- Temporal words. Temporal words signify the passing of time and help link events in a reader’s mind. Ask your students to listen for words that tell when something happens in the story. (On Monday, On Tuesday, etc.) If they are currently working on narratives of their own, ask them to look for “time” words (or words that tell when) in their own writing: words like Later, The next day, In a while, Next, Then, In a few minutes, Just then, After that, and so on. Together, brainstorm a class list to help students keep the concept of temporal, or time, words and phrases in their minds. Talk about why words like this help readers follow a story.
- Closure. “Closure” is another good word to teach young writers. It refers to the end, of course, but it also implies that the ending is satisfying. It feels right. It answers some of our readers’ questions. A good ending sometimes comes as a surprise, but it usually shows that the main character has changed or grown or learned something important. Is that true in Perfect Square? If so, what has the main character learned? Is this an ending we could say has closure? To help your young writers understand this, try to imagine a different ending. Suppose, for instance, that at the very end of the book, the square were crumpled into a ball—and then could not figure out what to do. So nothing more happened. Would that ending have closure? Why not?
- Message. In a good narrative, the author is usually trying to teach us something. What could this author be trying to tell us about life? Have students write their opinions about this.
- Behind the scenes. Someone or something keeps interfering with the red square’s life: cutting it into strips, punching holes in it, tearing it into scraps, and so on. Who or what is doing this? (Though there is no right or wrong answer to this, students love speculating about it, and may come up with intriguing possibilities.) Also, does someone help the square come up with solutions to its various predicaments—or does the square do this all by itself? Is this important? What do you think the author might be trying to show us?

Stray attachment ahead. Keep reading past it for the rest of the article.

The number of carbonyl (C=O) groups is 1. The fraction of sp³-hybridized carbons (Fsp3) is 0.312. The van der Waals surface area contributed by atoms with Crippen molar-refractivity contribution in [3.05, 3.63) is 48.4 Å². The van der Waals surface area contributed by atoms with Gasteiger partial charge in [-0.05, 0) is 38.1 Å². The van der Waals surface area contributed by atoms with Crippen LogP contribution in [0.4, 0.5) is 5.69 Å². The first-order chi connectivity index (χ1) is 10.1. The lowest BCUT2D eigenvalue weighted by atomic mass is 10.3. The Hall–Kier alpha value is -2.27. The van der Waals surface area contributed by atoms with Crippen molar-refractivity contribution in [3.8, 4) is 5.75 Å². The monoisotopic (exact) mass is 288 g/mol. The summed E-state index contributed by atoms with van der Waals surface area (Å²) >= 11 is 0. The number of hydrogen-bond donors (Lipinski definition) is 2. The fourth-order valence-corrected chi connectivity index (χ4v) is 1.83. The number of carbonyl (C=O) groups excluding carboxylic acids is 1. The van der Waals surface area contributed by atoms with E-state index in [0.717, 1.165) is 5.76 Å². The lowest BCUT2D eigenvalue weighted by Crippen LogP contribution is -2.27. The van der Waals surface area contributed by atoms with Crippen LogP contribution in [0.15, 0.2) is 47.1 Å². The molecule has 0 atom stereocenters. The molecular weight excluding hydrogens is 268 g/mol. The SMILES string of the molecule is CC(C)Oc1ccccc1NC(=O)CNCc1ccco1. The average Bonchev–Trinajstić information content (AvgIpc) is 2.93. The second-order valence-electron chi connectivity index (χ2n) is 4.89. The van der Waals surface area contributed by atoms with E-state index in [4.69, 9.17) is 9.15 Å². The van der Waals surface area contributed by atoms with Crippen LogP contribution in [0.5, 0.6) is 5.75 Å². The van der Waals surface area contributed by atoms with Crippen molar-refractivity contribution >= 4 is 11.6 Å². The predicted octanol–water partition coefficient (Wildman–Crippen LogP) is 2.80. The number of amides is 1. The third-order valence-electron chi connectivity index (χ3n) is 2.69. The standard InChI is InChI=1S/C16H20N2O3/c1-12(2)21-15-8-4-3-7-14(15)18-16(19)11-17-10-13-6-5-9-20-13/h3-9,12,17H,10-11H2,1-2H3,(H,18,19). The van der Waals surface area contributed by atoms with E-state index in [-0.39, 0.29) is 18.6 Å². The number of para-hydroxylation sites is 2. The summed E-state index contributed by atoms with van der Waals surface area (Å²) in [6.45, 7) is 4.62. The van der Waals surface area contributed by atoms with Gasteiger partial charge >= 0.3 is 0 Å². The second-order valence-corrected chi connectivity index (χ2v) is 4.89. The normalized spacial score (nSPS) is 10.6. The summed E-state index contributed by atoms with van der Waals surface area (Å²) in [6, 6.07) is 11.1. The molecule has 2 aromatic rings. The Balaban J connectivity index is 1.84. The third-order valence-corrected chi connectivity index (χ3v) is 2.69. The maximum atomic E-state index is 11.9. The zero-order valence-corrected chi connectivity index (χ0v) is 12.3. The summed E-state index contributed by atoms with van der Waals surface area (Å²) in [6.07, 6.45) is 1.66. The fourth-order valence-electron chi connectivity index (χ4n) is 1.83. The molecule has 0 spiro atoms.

- 11. Feelings. On Sunday, nothing happens. Suddenly, the four sides of the square feel “confining.” Discuss this with your students. What does “confining” mean? Have they ever felt this way? When or why? Also notice that the square’s corners suddenly feel “rigid and cramped”? What do these words mean to your students? Talk about why the square experiences these feelings at this point—toward the end of the book—when it once felt just “perfect.” What caused such a change?
- Verbs! This book has what one student called “verby power”—which is to say, it makes good use of verbs: babbled, giggled, torn, shredded. Talk about what a verb is, and have students listen for and identify a few of the verbs they notice. What, specifically, do verbs add to writing? Have students close their eyes as they listen to some of the verbs. What do they picture in their minds? Have them describe what they see. Who has a favorite verb from this book that he or she might use in a piece of personal writing?
- Creating . . . art & text! This book makes young writers just itch to do an art and writing project of their own. You might begin with red squares—or with any shapes, any color. Students may also wish to change shapes or colors as they go along, so provide plenty of colored paper if you can, and show them how to tear it carefully, or consider providing Kraft Edge scissors if you have them. Encourage students to think inventively in choosing shapes to work with: hearts, pumpkins, snowmen, mountains, wheels, leaf piles, kites, clouds, anthills, tree trunks, etc. Maybe a book. Anything that can change and reshape itself. Give students as much freedom as possible to invent both problems and solutions for their main “characters.” Beginners might try just one problem and solution, while more adventurous and/or experienced writers may want to do a whole series (a sequence of events, as in the book).
- Opinion (Common Core argument writing). As human beings, are we anything like the square? If so, in what way? Have students write about this and explain how or why the square might remind us of a person.
- Opinion (Common Core argument writing). Is the square more “perfect” at the beginning of the book—or at the end of the book? What does the author mean by “perfect” anyway? Ask students to write an opinion piece about this.
- Opinion (Common Core argument writing). Some online reviewers think adults might like this book as much as young readers. Do your students agree or disagree? Ask them to write an opinion piece about this. You may wish to post some responses online.
Coming up on Gurus . . .
Coming up soon, look for reviews of John Green’s stunning young adult novel, The Fault in Our Stars, followed by a close-up look at the Newbery Honor book Breaking Stalin’s Nose by Eugene Velchin. As always, we’ll help you make connections to both traits and the Common Core Standards. Thanks for visiting. Come often—and if you enjoy our posts, please tell your friends. Remember, for the BEST teacher training seamlessly blending traits, standards, workshop, and writing process, call 503-379-3034. Give every child a voice.